In 1811, Fort Amherst Light House was built at the entrance of St. John's Harbour, showing the growing British efforts to secure the Colony of Newfoundland. Following the establishment of the first courts in 1793, and a Supreme Court in 1824, Britain established a local parliament in 1833. In 1850, the Colonial Building, today called The House of Assembly, was opened.
The Colony was beginning to modernize. In 1866, the Atlantic telegraph cable laid by the steamship Great Eastern was successfully landed at Heart's Content. In 1881, the first sod for railway construction turned, with St John's railway depot where the Newfoundland Hotel now stands, and the first train (and mail) ran in 1898, all the way to Port-aux-Basques. In 1886, the streets of St. John's were first lighted by electricity. In 1888, Newfoundland switched its currency from shillings & pence to dollars & cents. In 1895, the Wabana Iron Mine (on Bell Island in Conception Bay, 12 miles from St. John's) opened, shipping a million tons per year to Europe and America. In 1908 the first newsprint mill was established.
In the 1890s the Colony suffered several major setbacks. The Dominion of Canada overruled them on an 1890 reciprocal trade treaty with the United States. A bank failed leaving Newfoundland without a currency, St John's suffered a major fire. Canada invited Newfoundland to join Confederation, but would not absorb the Colony's debt, so the offer was rejected.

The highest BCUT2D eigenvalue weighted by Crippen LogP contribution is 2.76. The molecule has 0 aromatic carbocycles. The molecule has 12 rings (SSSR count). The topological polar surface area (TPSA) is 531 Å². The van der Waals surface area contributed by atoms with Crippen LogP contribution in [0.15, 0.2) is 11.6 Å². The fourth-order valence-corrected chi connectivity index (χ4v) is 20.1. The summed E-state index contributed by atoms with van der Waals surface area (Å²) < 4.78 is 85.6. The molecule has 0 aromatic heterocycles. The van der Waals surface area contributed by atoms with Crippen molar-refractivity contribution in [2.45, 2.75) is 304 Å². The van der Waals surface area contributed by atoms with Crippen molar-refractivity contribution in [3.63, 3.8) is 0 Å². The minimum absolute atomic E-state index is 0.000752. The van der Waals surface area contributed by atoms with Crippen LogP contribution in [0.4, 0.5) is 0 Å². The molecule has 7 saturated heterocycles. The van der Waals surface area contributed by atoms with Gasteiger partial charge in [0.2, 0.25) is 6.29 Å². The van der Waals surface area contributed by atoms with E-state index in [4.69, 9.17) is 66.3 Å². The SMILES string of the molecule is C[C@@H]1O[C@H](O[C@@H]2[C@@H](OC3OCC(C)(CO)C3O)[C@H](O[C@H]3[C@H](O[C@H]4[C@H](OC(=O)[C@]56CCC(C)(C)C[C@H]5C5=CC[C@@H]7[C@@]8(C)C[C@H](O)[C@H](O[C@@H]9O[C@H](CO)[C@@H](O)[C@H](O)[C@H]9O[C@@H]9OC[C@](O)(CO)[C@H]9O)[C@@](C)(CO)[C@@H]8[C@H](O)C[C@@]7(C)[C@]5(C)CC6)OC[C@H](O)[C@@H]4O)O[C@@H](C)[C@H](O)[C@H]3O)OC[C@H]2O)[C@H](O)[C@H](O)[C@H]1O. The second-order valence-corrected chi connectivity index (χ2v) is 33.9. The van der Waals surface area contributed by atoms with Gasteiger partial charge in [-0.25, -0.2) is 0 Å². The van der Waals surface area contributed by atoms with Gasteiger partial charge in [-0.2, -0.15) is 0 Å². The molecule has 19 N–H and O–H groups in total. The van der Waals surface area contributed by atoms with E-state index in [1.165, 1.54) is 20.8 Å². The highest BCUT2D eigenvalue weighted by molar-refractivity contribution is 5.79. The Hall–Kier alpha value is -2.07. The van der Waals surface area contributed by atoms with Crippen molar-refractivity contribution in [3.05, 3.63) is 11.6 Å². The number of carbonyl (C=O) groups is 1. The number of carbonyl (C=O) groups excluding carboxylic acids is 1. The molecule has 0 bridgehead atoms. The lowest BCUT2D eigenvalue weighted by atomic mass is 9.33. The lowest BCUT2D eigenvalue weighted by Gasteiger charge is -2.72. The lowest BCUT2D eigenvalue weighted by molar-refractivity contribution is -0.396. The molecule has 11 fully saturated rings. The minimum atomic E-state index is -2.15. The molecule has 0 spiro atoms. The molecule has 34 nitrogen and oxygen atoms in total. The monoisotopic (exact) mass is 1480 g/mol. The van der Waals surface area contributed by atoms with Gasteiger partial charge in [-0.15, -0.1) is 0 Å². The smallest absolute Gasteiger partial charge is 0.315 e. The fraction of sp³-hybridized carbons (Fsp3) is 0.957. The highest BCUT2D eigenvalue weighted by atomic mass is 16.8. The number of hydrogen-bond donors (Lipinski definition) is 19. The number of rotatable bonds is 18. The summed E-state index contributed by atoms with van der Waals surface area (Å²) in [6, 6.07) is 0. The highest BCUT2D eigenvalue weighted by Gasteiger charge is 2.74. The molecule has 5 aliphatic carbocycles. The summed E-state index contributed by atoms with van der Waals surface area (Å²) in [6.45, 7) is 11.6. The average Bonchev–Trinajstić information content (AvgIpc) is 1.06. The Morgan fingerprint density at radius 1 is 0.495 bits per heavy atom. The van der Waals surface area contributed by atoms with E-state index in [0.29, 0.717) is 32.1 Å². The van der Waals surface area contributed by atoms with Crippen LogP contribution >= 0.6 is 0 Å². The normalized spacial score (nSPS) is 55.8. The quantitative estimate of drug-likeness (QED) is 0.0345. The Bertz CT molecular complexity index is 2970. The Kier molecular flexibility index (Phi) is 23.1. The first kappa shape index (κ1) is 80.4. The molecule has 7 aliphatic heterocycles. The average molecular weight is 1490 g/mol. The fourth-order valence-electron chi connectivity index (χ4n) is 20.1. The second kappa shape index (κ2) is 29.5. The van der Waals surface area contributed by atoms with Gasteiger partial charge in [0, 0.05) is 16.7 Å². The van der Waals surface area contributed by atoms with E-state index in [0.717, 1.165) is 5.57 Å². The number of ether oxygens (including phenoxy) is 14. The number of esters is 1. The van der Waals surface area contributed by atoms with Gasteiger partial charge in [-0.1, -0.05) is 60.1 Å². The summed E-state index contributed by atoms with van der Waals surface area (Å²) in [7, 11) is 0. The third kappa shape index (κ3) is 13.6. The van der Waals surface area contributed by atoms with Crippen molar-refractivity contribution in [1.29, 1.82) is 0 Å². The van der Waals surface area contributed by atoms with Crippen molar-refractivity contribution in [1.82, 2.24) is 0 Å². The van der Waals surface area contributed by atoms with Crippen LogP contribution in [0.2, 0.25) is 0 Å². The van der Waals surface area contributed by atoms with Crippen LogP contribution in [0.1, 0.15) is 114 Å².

During the First World War, the Colony of Newfoundland sent a 1000 mqan regiment over to Europe, who fought their first battle at Gallipoli (Turkey) in 1915,and in the next year were almost completely wiped out in the battle of Beaumont Hamel, losing 710 of 790 men. Today, July 1, the day of the battle, is commemorated as a solemn day across Newfoundland.
The First World War also brought prosperity, with rising demand and prices for salt codfish, but afterwards trade declined and by 1932 Newfoundland had exhausted her trade credit.
Newfoundland's isolation was reduced when in 1919, Capt. Alcock and his pilot, Lieutenant A. Whitten Brown crossed the Atlantic from St. John's to Clifden, Ireland, flying 1,800 miles in 15 hours and 57 minutes. In 1921, the first long distance telephone was instituted.
The Second World War brought economic and social revolution. While the demand for all Newfoundland's resources & products increased, the establishment of American air and naval bases (under the Lend-Lease program) provided islanders full-employment incomes and exposed to the ways of the outside world. The newsprint industry also grew quickly, as did the iron ore mines on Bell Island. The fishery raised output from three million pounds in 1939 to 40 million in 1945.